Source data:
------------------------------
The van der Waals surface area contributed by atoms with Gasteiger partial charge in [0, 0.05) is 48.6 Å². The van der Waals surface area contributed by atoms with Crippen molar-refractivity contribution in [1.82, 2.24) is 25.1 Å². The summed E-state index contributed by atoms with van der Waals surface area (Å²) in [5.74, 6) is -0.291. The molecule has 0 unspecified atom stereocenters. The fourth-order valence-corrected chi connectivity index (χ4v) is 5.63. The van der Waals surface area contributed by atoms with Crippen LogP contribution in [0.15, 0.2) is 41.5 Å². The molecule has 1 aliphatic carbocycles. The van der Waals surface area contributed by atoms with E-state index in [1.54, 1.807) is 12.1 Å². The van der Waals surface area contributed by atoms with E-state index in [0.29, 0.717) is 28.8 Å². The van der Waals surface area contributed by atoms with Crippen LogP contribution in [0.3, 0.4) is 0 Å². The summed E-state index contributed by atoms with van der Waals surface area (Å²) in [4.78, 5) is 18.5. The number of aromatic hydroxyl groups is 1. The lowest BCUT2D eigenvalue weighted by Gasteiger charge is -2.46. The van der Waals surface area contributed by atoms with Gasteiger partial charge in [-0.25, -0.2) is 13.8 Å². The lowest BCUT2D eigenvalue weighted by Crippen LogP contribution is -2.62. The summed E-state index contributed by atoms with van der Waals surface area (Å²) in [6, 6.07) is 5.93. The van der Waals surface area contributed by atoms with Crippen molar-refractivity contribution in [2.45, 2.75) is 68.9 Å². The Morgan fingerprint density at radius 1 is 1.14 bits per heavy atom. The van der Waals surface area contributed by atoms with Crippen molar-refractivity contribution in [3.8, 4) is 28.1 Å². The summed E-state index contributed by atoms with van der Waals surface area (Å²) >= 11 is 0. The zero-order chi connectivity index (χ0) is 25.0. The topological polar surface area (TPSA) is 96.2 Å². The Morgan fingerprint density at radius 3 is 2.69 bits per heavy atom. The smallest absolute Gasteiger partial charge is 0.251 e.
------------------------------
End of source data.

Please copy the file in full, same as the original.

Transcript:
The van der Waals surface area contributed by atoms with Gasteiger partial charge in [0, 0.05) is 48.6 Å². The van der Waals surface area contributed by atoms with Crippen molar-refractivity contribution in [1.82, 2.24) is 25.1 Å². The summed E-state index contributed by atoms with van der Waals surface area (Å²) in [5.74, 6) is -0.291. The molecule has 0 unspecified atom stereocenters. The fourth-order valence-corrected chi connectivity index (χ4v) is 5.63. The van der Waals surface area contributed by atoms with Crippen LogP contribution in [0.15, 0.2) is 41.5 Å². The molecule has 1 aliphatic carbocycles. The van der Waals surface area contributed by atoms with E-state index in [1.54, 1.807) is 12.1 Å². The van der Waals surface area contributed by atoms with E-state index in [0.29, 0.717) is 28.8 Å². The van der Waals surface area contributed by atoms with Crippen LogP contribution in [0.3, 0.4) is 0 Å². The summed E-state index contributed by atoms with van der Waals surface area (Å²) in [4.78, 5) is 18.5. The number of aromatic hydroxyl groups is 1. The lowest BCUT2D eigenvalue weighted by Gasteiger charge is -2.46. The van der Waals surface area contributed by atoms with Gasteiger partial charge in [-0.25, -0.2) is 13.8 Å². The lowest BCUT2D eigenvalue weighted by Crippen LogP contribution is -2.62. The summed E-state index contributed by atoms with van der Waals surface area (Å²) in [6, 6.07) is 5.93. The van der Waals surface area contributed by atoms with Crippen molar-refractivity contribution in [2.45, 2.75) is 68.9 Å². The Morgan fingerprint density at radius 1 is 1.14 bits per heavy atom. The van der Waals surface area contributed by atoms with Crippen molar-refractivity contribution in [3.8, 4) is 28.1 Å². The summed E-state index contributed by atoms with van der Waals surface area (Å²) >= 11 is 0. The zero-order chi connectivity index (χ0) is 25.0. The topological polar surface area (TPSA) is 96.2 Å². The Morgan fingerprint density at radius 3 is 2.69 bits per heavy atom. The smallest absolute Gasteiger partial charge is 0.251 e.